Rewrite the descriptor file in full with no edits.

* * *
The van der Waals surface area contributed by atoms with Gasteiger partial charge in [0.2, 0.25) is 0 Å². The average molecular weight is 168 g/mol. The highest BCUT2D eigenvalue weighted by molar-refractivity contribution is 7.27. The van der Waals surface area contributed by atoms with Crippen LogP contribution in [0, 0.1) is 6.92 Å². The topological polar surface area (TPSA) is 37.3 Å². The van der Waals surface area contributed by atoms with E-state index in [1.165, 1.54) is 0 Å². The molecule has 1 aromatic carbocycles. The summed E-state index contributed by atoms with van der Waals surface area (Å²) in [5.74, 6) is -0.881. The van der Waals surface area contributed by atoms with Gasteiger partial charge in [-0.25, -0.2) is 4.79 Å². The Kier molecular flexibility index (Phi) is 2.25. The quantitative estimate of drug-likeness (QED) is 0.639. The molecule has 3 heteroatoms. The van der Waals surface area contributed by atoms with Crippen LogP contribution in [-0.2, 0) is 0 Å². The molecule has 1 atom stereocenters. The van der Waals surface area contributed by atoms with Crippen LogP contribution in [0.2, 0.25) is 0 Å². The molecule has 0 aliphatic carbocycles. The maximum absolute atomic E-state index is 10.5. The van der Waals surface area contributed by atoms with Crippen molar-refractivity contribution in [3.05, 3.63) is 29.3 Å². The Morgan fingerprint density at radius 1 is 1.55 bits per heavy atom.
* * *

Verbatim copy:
The van der Waals surface area contributed by atoms with Gasteiger partial charge in [0.2, 0.25) is 0 Å². The average molecular weight is 168 g/mol. The highest BCUT2D eigenvalue weighted by molar-refractivity contribution is 7.27. The van der Waals surface area contributed by atoms with Crippen LogP contribution in [0, 0.1) is 6.92 Å². The topological polar surface area (TPSA) is 37.3 Å². The van der Waals surface area contributed by atoms with E-state index in [1.165, 1.54) is 0 Å². The molecule has 1 aromatic carbocycles. The summed E-state index contributed by atoms with van der Waals surface area (Å²) in [5.74, 6) is -0.881. The van der Waals surface area contributed by atoms with Gasteiger partial charge in [-0.25, -0.2) is 4.79 Å². The Kier molecular flexibility index (Phi) is 2.25. The quantitative estimate of drug-likeness (QED) is 0.639. The molecule has 3 heteroatoms. The van der Waals surface area contributed by atoms with Crippen LogP contribution in [-0.2, 0) is 0 Å². The molecule has 1 atom stereocenters. The van der Waals surface area contributed by atoms with Crippen LogP contribution in [0.2, 0.25) is 0 Å². The molecule has 0 aliphatic carbocycles. The maximum absolute atomic E-state index is 10.5. The van der Waals surface area contributed by atoms with Crippen molar-refractivity contribution in [3.05, 3.63) is 29.3 Å². The Morgan fingerprint density at radius 1 is 1.55 bits per heavy atom.